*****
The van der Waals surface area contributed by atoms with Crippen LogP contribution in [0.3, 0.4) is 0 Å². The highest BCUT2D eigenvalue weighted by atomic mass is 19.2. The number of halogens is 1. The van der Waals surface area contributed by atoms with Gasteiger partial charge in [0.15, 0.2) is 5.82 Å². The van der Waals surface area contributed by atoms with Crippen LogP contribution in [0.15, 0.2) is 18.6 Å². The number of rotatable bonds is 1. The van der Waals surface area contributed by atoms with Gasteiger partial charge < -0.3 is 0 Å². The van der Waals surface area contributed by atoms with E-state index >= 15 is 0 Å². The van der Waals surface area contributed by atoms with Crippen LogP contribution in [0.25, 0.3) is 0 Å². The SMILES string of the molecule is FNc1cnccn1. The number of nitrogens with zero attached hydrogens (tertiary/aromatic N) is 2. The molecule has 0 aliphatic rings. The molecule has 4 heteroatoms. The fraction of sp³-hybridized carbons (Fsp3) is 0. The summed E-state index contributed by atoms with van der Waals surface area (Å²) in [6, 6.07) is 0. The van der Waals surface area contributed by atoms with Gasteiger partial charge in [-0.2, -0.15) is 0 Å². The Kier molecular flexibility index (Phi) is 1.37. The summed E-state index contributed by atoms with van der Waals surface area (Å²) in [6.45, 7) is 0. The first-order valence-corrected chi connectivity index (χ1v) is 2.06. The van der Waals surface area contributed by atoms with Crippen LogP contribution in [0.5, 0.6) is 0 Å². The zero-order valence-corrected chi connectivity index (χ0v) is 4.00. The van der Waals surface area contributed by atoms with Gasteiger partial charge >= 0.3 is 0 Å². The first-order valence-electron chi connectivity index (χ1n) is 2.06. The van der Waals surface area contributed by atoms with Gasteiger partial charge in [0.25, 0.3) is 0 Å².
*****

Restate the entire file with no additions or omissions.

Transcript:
The van der Waals surface area contributed by atoms with Crippen LogP contribution in [0.3, 0.4) is 0 Å². The highest BCUT2D eigenvalue weighted by atomic mass is 19.2. The number of halogens is 1. The van der Waals surface area contributed by atoms with Gasteiger partial charge in [0.15, 0.2) is 5.82 Å². The van der Waals surface area contributed by atoms with Crippen LogP contribution in [0.15, 0.2) is 18.6 Å². The number of rotatable bonds is 1. The van der Waals surface area contributed by atoms with Gasteiger partial charge < -0.3 is 0 Å². The van der Waals surface area contributed by atoms with E-state index >= 15 is 0 Å². The van der Waals surface area contributed by atoms with Crippen LogP contribution in [0.25, 0.3) is 0 Å². The SMILES string of the molecule is FNc1cnccn1. The number of nitrogens with zero attached hydrogens (tertiary/aromatic N) is 2. The molecule has 0 aliphatic rings. The molecule has 4 heteroatoms. The fraction of sp³-hybridized carbons (Fsp3) is 0. The summed E-state index contributed by atoms with van der Waals surface area (Å²) in [6, 6.07) is 0. The van der Waals surface area contributed by atoms with Gasteiger partial charge in [-0.2, -0.15) is 0 Å². The Kier molecular flexibility index (Phi) is 1.37. The summed E-state index contributed by atoms with van der Waals surface area (Å²) in [6.45, 7) is 0. The first-order valence-corrected chi connectivity index (χ1v) is 2.06. The van der Waals surface area contributed by atoms with Crippen LogP contribution in [0.5, 0.6) is 0 Å². The zero-order valence-corrected chi connectivity index (χ0v) is 4.00. The van der Waals surface area contributed by atoms with Gasteiger partial charge >= 0.3 is 0 Å². The first-order valence-electron chi connectivity index (χ1n) is 2.06. The van der Waals surface area contributed by atoms with Gasteiger partial charge in [0.25, 0.3) is 0 Å².